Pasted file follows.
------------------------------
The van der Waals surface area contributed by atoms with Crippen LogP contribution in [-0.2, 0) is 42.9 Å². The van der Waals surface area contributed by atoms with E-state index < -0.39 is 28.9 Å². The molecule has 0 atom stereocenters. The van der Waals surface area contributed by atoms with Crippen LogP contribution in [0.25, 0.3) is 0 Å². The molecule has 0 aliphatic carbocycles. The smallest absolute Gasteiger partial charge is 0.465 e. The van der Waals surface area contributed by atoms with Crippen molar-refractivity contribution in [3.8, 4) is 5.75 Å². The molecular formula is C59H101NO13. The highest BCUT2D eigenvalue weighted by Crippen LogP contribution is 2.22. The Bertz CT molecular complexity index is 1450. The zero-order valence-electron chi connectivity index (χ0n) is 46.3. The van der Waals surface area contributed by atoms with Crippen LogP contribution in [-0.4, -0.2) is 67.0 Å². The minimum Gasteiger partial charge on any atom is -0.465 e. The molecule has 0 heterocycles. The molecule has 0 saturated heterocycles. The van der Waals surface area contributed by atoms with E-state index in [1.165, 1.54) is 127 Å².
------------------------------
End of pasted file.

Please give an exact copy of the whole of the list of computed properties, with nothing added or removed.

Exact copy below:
The van der Waals surface area contributed by atoms with Crippen LogP contribution in [-0.2, 0) is 42.9 Å². The van der Waals surface area contributed by atoms with E-state index < -0.39 is 28.9 Å². The molecule has 0 atom stereocenters. The van der Waals surface area contributed by atoms with Crippen LogP contribution in [0.25, 0.3) is 0 Å². The molecule has 0 aliphatic carbocycles. The smallest absolute Gasteiger partial charge is 0.465 e. The van der Waals surface area contributed by atoms with Crippen molar-refractivity contribution in [3.8, 4) is 5.75 Å². The molecular formula is C59H101NO13. The highest BCUT2D eigenvalue weighted by Crippen LogP contribution is 2.22. The Bertz CT molecular complexity index is 1450. The zero-order valence-electron chi connectivity index (χ0n) is 46.3. The van der Waals surface area contributed by atoms with Crippen LogP contribution in [-0.4, -0.2) is 67.0 Å². The minimum Gasteiger partial charge on any atom is -0.465 e. The molecule has 0 heterocycles. The molecule has 0 saturated heterocycles. The van der Waals surface area contributed by atoms with E-state index in [1.165, 1.54) is 127 Å².